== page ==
FALLS CHURCH, Va- The idiom “don’t reinvent the wheel” is alive and well in the world of Transition Coordinators who assist service members medically retiring from the military. Reinventing skills from the military into civilian speak is a big part of what they do, according to Regional Transition Coordinator Gary Simpson, of Walter Reed National Military Medical Center. “It doesn’t matter what job you did in the military. It can be translated into civilian, or every day speak.”
Transition Coordinators from all over the country came together for annual training hosted by the Army Recovery Care Program in Colorado Springs Sept 12-15. Simpson says one of the challenges they discussed is medically retiring service members not believing they have skills to offer the civilian world.
Retired Army Sgt. Major Jean Chouloute understands and agrees. Today he works as the lead Transition Coordinator for the Fort Carson Soldier Recovery Unit in Colorado Springs. He shared his journey to medical retirement and now best practices with fellow TC’s at this year’s annual training.
“I was medically retired at 29 years from a combat injury, and I went to the medical board, decided to retire but took advantage of everything available. Now I to help others transition out.”
He touts the many resources for Soldiers but says one is a must.
“The Career Skills Program is what we use to help them find a trade and employment,” said Chouloute. Simpson could not agree more and wants anyone separating from the service to know they absolutely have skills to offer when they go into the civilian world.
“The service member regardless of what branch of the military they served in is going to bring to the table the intestinal fortitude and the stick-to-it attitude to get the job done. In talking with employers, I find that those soft skills service members have are what civilian employers are hungry for and in the military, we take those for granted.”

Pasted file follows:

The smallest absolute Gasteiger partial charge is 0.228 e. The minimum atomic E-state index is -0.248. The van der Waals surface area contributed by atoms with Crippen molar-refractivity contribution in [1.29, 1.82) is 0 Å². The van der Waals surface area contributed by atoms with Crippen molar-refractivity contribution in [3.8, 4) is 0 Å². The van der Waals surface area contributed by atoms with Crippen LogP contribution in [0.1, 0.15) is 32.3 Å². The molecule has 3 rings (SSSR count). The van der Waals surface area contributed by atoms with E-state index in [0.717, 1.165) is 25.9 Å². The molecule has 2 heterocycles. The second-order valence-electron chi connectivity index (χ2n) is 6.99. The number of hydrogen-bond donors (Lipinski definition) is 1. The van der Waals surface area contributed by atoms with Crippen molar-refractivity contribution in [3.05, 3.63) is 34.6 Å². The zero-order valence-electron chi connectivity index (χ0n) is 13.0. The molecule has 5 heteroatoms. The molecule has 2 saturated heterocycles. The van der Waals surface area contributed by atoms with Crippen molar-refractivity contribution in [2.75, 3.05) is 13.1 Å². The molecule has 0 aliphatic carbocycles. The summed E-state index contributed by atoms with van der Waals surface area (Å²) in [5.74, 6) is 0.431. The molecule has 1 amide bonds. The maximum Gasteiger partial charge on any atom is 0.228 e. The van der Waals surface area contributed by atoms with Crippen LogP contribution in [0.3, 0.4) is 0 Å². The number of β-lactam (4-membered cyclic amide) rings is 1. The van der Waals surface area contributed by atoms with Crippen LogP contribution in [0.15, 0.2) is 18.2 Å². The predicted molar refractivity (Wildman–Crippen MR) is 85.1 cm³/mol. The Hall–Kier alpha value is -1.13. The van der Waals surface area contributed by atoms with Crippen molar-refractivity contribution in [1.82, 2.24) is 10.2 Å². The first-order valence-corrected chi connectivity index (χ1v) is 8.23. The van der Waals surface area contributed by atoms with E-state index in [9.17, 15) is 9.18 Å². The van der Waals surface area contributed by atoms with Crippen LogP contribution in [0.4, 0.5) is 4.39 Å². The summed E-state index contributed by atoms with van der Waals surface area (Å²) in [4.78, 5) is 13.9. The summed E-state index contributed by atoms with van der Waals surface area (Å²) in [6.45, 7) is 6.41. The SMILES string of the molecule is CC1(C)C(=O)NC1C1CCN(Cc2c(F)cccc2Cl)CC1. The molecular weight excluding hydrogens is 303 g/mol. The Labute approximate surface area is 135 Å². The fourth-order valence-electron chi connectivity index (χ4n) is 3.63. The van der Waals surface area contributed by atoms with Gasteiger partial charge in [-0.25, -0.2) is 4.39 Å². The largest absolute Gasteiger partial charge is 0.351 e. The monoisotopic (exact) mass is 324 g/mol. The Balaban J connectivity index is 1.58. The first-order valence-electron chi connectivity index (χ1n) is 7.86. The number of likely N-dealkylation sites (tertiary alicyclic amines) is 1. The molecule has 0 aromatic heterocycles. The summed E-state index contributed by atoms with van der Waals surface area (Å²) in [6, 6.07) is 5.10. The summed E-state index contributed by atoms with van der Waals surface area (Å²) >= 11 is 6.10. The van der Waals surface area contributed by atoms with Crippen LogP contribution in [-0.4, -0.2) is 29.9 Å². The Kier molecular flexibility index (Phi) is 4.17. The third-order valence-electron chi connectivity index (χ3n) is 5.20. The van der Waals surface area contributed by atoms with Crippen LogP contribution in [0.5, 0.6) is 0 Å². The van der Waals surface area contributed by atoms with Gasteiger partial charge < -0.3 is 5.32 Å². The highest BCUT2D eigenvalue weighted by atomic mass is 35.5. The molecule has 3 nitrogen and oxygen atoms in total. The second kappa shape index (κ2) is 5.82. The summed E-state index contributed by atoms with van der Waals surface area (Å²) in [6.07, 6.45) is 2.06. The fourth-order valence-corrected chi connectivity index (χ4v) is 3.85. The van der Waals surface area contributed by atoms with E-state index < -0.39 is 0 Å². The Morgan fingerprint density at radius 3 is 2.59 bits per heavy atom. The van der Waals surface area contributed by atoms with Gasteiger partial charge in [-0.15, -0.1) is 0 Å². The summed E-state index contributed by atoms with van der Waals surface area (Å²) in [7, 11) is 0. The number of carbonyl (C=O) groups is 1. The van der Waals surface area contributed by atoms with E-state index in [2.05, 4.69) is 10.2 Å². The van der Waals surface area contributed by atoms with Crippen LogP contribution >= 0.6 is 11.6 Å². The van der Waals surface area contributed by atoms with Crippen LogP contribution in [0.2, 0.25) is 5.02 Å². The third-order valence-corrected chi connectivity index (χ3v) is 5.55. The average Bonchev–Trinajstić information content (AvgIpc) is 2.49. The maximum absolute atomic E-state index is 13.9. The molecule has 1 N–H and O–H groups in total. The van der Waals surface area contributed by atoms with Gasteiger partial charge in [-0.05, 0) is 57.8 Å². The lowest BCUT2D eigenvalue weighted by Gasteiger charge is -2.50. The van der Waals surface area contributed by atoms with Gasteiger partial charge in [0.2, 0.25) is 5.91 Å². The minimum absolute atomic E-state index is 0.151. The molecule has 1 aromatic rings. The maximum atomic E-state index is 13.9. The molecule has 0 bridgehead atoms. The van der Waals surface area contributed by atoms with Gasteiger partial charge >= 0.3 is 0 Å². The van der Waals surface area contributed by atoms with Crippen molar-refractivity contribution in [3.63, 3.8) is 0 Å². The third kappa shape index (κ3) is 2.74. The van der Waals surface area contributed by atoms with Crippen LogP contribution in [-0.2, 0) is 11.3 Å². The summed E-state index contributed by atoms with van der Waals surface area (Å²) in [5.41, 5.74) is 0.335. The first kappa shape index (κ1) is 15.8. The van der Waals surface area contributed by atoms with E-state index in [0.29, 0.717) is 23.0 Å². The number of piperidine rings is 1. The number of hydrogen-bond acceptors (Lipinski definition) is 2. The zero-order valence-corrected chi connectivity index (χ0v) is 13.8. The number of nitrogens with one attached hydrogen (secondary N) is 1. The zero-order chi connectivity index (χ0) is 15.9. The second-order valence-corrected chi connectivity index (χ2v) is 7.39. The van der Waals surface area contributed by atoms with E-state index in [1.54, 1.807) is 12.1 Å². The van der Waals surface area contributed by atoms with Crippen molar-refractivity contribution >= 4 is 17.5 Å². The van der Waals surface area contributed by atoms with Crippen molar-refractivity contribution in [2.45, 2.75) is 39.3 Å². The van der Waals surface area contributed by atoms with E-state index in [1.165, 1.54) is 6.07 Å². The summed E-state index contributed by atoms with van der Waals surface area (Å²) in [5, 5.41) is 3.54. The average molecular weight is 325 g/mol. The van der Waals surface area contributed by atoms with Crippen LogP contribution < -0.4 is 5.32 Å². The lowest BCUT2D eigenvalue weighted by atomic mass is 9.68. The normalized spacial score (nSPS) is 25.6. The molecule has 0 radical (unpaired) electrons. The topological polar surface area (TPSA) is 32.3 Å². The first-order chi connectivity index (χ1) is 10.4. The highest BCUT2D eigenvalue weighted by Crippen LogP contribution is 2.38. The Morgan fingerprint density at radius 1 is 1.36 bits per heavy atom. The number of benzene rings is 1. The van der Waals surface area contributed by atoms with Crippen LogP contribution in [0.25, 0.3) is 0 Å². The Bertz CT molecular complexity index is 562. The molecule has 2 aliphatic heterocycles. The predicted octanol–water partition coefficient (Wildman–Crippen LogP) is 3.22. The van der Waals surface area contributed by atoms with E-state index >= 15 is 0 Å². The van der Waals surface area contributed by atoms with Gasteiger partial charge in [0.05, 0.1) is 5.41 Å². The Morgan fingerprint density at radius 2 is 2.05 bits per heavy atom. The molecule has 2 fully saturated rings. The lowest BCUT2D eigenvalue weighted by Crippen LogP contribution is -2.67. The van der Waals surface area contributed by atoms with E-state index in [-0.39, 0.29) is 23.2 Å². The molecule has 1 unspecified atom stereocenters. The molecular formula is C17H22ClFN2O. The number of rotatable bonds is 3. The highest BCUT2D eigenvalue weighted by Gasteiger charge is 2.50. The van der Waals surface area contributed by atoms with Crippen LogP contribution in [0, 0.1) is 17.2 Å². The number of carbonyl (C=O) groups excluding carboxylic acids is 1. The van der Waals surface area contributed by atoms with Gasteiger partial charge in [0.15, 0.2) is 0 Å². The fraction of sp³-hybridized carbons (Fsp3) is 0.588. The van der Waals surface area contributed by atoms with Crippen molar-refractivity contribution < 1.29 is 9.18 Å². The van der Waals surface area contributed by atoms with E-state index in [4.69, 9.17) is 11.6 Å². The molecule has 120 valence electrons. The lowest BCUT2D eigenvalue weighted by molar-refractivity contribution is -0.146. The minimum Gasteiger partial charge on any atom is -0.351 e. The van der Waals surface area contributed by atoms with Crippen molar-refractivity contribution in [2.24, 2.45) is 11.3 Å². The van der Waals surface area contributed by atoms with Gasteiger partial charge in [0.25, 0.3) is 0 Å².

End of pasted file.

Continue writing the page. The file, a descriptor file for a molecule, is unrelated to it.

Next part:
Leadership and IT skills even at basic levels for example, Simpson says, translate very well in the civilian world and every service member has these.
“I sit the service member down and say you have probably gone through the transition assistance class which gave you a snapshot of information overload, but I am here to break it down for you in terms of your resume. I am an expert at that,” said the retired Marine with 25 years of service.
College, university, trade school or certification type programs are all available to help make the separating service member a sought-after candidate for civilian employment. Internships, fellowships, and more are also available. Simpson says some separating servicemembers may overlook these steps because they have more immediate needs, but there is help for that too.
“Where am I going to live, how am I going to pay my bills is usually what we as TC’s hear. We also have in our resource rolodex, transitional housing. We have many resources to help those in transition get to the next chapter of their life. They just need to reach out and connect with us,” said Simpson.
Connecting skills with real world job opportunities await but Simpson cautions job titles are very deceptive. That is where he and the other dedicated Transition Coordinators around the country are subject matter experts and can help.
“When we sit down and look at the position description and qualifications of the job, 99% of the time that service member leaves my office saying Oh my goodness I would have never dreamed that now that my skills have translated, I am doing this, that, or the other job… And all it said in the job title was program analyst or management analyst.” Simpson said TC’s are pros at breaking this down and connecting the dots.
If you are medically retiring from the military, Simpson urges connecting to a TC as soon as possible because going through the medical process can be fast and furious and before you know it you are out of the military.
“The resources are there we just need to go over your goals or needs and we attack from there. And do not worry about figuring out your skills or what you want to do in the workforce on your own. We know how to do this. You don’t see submarines or Bradley tanks going up and down the highways, but those skills translate into civilian work. We can help.”
Chouloute’s best piece of advice? “Take advantage of everything you can before you leave the Army. Reach out to me, I will help you. If I don’t have the answer, I will help find it.”